Tag Archives: American

African Relations with the Diaspora

We, as Black people, can only reach liberation by uniting. Colourism, tribal feuds and classism are only some of the things that are dividing us and having some Black people look down their nose at others.

I read some comments on a Naija forum about Africans studying abroad feeling horror when associated with Black Americans. To be honest,  I have never met a Black American.  I’m a Canadian- born woman with parents from the Caribbean.

Some of the viewpoints of Africans in the Motherland is that we are ignorant,  no-good Blacks whose history started with slavery and we think we are better than Africans because of our citizenship. We are all gangbangers and welfare recipients who can’t get out of poverty because we are lazy.

Meanwhile,  many people  (including  myself) in the Diaspora was taught to believe Africa is a place of cannibalistic savages, extreme poverty and sexism with high rates of female illiteracy, and the home of The Lion King. We considered ourselves superior and some of us even mocked thick African accents and incomprehensible names to our subjugated minds.

However,  the truth is, Blacks in the Diaspora originated from Africa. We are your sisters and brothers taken from your village, your country, your continent.  There is no need to look down on us because some of us don’t have the same drive to success as Contintental Africans. There is no need for us to look down on you for what we may consider to be less civilized ways of living.

We need a better future for Black people everywhere- -from Tokyo to London to Accra. We need to stop listening to this divisive stereotypes and embrace each other.  Africans are not taught the history of the Diaspora,  and we are not taught the history of Africa. Both histories are integrated and the only way to stop the African- Diasporan divide is to have dialogue and find out similarities.  The Diasporan community has an obligation to learn about African culture and history and values,  politics, art, literature- -everything.  And Africans would be wise to see a powerful ally if they could just empathize and realize that we need each other because we ARE each other  .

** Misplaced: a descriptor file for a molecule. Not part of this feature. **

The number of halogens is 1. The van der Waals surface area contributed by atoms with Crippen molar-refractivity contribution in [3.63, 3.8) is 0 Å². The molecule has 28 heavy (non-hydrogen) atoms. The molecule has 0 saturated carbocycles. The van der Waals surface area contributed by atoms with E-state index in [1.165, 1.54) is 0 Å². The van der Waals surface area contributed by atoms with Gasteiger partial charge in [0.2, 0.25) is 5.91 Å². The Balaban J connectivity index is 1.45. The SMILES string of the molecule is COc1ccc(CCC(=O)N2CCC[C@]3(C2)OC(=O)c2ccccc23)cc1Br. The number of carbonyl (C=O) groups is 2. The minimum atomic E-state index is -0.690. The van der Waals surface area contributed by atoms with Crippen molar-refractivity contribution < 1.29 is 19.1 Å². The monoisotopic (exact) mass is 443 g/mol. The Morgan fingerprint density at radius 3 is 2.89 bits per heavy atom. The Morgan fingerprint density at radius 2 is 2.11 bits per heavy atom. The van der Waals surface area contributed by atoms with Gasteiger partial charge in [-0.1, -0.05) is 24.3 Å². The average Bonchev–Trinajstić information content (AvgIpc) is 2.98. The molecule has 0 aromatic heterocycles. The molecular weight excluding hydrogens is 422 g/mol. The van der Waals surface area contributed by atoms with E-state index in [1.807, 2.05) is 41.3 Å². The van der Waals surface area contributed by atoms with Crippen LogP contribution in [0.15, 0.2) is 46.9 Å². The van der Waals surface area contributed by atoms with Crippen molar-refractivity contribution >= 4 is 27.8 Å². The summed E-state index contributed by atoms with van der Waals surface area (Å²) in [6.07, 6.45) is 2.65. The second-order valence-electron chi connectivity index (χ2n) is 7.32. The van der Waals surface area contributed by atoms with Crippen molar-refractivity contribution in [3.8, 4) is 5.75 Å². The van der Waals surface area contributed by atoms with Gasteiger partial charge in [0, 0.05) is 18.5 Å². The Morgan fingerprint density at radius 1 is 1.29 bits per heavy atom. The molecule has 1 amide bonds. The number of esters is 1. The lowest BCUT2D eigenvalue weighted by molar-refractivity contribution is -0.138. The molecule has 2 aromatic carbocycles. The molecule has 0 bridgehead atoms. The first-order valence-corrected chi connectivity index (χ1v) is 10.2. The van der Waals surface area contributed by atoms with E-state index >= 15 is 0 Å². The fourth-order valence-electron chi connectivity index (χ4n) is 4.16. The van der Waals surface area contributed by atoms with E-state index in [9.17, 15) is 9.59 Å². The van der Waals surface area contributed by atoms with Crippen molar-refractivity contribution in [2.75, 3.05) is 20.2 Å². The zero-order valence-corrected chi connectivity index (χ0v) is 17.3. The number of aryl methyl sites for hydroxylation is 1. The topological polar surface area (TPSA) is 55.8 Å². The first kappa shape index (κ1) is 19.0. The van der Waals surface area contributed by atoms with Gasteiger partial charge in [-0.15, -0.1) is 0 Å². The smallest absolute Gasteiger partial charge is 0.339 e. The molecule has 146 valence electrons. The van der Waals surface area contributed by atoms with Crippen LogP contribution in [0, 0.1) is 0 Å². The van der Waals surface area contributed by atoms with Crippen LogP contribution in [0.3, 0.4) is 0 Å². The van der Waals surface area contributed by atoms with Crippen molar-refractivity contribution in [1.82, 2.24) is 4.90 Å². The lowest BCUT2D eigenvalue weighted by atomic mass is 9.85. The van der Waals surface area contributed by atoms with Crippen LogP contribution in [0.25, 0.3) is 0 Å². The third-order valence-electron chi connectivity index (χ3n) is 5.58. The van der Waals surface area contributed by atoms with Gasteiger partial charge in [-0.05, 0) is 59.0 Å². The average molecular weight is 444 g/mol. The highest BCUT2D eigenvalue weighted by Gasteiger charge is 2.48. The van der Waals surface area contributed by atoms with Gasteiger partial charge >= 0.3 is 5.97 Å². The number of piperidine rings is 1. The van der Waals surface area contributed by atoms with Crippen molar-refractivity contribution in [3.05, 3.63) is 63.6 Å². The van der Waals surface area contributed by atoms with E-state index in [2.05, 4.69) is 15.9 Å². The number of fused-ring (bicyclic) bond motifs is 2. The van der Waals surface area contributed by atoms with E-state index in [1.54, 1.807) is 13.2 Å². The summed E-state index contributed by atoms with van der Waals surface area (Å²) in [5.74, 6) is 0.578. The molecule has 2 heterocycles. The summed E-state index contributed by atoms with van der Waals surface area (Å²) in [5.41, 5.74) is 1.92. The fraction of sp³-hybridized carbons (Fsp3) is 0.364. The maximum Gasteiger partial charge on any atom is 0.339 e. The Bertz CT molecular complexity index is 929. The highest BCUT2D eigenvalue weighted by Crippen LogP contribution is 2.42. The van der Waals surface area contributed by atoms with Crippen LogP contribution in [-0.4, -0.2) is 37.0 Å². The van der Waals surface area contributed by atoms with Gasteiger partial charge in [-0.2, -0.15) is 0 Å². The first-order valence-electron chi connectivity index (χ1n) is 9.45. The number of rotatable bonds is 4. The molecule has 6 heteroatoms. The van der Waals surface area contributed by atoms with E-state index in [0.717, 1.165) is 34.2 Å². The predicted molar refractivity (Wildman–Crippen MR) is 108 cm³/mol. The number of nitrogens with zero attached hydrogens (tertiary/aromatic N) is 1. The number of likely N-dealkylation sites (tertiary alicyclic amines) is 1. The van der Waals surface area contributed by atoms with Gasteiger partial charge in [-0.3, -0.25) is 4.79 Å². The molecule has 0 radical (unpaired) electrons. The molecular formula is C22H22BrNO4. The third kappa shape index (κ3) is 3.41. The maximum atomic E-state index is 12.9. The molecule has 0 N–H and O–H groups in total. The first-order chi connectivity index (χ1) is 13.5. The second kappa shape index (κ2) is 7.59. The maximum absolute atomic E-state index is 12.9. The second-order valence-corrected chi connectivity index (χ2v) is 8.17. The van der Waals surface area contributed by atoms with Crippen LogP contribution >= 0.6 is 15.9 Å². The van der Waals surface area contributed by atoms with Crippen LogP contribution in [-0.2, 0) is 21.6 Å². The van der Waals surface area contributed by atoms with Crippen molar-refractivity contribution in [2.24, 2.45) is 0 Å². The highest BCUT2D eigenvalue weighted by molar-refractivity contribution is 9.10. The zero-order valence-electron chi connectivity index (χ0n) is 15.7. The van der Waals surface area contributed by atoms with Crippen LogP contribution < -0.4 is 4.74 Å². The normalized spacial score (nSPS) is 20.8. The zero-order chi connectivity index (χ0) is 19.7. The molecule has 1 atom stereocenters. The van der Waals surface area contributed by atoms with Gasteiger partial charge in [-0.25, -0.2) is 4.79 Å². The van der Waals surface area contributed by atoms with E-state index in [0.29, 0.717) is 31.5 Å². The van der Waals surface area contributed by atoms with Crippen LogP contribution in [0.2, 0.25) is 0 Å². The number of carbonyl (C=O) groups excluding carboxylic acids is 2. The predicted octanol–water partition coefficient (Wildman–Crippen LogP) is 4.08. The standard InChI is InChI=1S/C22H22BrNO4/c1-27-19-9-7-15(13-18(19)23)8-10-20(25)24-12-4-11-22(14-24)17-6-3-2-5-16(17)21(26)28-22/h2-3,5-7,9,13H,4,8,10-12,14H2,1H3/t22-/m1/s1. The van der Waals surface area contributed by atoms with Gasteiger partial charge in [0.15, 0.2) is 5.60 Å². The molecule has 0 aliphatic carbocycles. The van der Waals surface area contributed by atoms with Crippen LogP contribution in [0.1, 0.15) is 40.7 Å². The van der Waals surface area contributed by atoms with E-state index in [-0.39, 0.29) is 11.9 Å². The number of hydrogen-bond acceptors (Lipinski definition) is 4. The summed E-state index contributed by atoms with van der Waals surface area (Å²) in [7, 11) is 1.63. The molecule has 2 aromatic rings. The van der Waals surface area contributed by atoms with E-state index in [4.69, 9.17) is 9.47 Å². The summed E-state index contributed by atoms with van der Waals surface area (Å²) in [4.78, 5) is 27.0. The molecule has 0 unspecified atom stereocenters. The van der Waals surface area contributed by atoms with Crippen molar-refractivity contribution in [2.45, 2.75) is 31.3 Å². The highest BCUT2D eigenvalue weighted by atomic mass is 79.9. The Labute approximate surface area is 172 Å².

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Rumble On

  Finding out Muhammad Ali died this morning at 74 years young has shocked me. I thought he would recover. It is because of Ali that I changed my name from my slave name to an African name. He was born Cassius Clay, and rid himself of his slave name saying,

Cassius Clay is a name that white people gave to my slave master. Now that I am free, that I don’t belong anymore to anyone, that I’m not a slave anymore, I gave back their white name, and I chose a beautiful African one.

He is one of our greatest Black heroes for all of the obstacles he overcame and for standing up to White supremacy, the military and racism. He is a great leader, one our young Black children can look up and aspire to become and try to surpass. He was a champion fighter, a lyrical poet and a civil rights hero because he inspired us and gave us courage.

  Now as I homeschool my Black son on great Marcus Garvey and du Bois, I can be sure to include the great Ali. There is so much we can learn and admire from his life, and we can make him smile up there as he looks down on Black people and sees us unite and overcome.

from home and drop bombs and bullets on Brown people in Vietnam while so-called Negro people in Louisville are treated like dogs and denied simple human rights? No I’m not going 10,000 miles from home to help murder and burn another poor nation simply to continue the domination of white slave masters of the darker people the world over. This is the day when such evils must come to an end. I have been warned that to take such a stand would cost me millions of dollars. But I have said it once and I will say it again. The real enemy of my people is here. I will not disgrace my religion, my people or myself by becoming a tool to enslave those who are fighting for their own justice, freedom and equality. If I thought the war was going to bring freedom and equality to 22 million of my people they wouldn’t have to draft me, I’d join tomorrow. I have nothing to lose by standing up for my beliefs. So I’ll go to jail, so what? We’ve been in jail for 400 years.
Muhammad Ali